Poet Philip Lamantia died on this date -- March 7 -- in 2005. He appeared in two of Jack Kerouac's works: as Francis DaPavia in The Dharma Bums and as David D'Angeli in Desolation Angels. Lamantia read at the famous event at the Six Gallery in 1955 that many point to as kicking off the San Francisco poetry renaissance. (He didn't read his own work, but rather that of his dead friend, John Hoffman.)
In a May 10, 1952 letter to Allen Ginsberg, Jack Kerouac described visiting Lamantia:
In Frisco, the last week, I visited Lamantia with Neal, he is living in the former stone small castle overlooking Berkeley Calif. he was reading "The Book of the Dead," was reclined in a sumptuous couch with furnishings and turned us on, three friends from Calif. U. dropped in, a psychology major who is apparently his Burroughs, a tall handsome owner of the house (who is somewhat the Jack K.) lounging on floor and sleeping eventually [. . . .] and a young eager intelligent kid who was like you; this was his circle, and of course he was being Lucien, they talked about psychology in terms of "I saw that damned black background to the pink again in yesterday's peotl," "Oh well (Burroughs), it won't hurt you for awhile" (both snickering). [. . . .] Lamantia showed me his poems about the Indian tribes on the San Luis Potosi plateau, I forget tribe name, they deal with his visions on Peotl and they, the lines are,arrangedlikethis, for effect, but morecomplicated. (Jack Kerouac Selected Letters 1940-1956, 1995, Penguin Books, p. 349)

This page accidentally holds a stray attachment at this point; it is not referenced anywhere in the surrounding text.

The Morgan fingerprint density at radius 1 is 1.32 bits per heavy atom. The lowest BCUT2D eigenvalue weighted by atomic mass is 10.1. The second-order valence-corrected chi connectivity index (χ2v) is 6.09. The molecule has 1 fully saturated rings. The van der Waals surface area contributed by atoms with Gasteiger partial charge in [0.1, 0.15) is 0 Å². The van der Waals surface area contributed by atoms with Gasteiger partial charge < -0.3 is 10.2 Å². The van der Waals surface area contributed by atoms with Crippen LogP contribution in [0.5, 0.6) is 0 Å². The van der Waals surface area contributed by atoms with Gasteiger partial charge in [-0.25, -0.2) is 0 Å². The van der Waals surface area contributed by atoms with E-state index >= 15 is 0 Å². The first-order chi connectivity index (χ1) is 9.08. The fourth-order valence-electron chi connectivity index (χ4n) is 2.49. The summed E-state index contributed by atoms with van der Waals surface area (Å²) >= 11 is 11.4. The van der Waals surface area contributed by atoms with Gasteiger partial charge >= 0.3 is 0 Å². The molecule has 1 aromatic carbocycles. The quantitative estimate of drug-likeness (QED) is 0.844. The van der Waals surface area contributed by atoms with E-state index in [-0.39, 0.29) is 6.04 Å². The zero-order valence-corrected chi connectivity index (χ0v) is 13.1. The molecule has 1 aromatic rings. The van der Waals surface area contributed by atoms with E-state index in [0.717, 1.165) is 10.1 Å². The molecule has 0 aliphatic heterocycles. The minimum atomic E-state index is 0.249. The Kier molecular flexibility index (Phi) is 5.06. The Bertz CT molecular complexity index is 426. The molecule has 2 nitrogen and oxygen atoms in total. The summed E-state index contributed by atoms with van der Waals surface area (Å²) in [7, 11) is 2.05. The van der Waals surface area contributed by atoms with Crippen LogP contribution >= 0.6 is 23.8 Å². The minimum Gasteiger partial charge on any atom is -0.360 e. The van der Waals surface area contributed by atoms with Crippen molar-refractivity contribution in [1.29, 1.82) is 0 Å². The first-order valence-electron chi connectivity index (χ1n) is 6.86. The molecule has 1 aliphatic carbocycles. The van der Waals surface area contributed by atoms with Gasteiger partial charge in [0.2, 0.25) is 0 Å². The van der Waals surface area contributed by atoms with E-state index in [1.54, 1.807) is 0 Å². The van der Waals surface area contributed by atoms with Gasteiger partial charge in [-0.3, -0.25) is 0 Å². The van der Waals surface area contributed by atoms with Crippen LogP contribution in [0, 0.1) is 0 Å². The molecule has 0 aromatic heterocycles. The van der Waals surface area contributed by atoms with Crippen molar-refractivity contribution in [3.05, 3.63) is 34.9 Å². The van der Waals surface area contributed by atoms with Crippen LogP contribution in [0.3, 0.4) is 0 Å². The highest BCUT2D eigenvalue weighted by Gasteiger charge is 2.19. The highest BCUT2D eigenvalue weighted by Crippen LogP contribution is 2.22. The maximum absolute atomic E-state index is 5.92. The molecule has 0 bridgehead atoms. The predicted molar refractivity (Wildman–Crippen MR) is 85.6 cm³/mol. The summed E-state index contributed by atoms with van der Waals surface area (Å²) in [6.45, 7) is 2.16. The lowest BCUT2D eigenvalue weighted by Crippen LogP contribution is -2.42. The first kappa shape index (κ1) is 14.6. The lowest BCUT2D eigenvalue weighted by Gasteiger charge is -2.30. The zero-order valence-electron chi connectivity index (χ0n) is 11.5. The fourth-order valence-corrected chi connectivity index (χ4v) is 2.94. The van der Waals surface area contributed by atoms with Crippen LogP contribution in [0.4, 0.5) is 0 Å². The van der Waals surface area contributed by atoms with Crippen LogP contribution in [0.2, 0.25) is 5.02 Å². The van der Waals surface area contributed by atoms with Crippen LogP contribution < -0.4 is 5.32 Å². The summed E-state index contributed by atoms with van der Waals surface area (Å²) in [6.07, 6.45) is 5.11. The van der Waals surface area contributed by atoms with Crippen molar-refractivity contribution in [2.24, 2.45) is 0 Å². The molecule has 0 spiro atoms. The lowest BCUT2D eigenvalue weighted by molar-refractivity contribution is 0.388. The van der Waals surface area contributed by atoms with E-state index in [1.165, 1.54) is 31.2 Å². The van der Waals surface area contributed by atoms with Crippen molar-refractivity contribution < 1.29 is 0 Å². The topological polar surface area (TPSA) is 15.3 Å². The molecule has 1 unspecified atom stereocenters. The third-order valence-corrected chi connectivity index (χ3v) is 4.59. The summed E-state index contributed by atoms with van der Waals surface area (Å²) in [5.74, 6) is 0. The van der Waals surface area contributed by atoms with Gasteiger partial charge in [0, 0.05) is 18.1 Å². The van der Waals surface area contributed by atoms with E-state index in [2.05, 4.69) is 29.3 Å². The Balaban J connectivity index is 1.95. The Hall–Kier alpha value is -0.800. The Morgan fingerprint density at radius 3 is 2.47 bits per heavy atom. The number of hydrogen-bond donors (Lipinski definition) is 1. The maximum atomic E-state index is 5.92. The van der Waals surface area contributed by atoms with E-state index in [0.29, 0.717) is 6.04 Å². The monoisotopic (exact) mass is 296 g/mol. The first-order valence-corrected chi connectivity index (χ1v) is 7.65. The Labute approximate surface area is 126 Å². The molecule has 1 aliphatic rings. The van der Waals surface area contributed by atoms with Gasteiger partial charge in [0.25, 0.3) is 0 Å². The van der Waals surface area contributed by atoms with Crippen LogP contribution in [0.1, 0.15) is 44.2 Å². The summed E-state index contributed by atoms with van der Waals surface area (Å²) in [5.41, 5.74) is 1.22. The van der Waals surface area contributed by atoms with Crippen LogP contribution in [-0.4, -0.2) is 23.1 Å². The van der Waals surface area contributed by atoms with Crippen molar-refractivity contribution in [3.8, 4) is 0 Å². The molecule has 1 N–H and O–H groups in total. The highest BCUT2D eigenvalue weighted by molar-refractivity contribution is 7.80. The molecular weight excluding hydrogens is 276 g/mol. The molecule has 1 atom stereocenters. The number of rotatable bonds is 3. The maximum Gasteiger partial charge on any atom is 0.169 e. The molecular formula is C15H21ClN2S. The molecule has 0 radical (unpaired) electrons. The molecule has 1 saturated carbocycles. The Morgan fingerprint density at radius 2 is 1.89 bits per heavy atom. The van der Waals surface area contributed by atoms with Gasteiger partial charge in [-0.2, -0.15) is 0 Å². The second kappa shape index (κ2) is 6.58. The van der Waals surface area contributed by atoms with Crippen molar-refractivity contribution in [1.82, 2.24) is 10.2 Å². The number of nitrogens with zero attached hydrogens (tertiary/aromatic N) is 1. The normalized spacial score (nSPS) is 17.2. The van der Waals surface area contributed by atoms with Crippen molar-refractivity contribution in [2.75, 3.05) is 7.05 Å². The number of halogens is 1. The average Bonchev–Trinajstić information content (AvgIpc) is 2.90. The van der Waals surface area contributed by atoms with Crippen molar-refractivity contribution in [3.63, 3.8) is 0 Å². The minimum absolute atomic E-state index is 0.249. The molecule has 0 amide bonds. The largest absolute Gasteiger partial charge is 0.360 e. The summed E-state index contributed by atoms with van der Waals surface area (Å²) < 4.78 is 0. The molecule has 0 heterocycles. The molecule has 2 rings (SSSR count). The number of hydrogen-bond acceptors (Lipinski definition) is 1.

We celebrated Lamantia's birthday on October 23 HERE; there's a link there to some of his poetry. Reading some of it today would be a Beat thing to do.
RIP, Mr. Lamantia.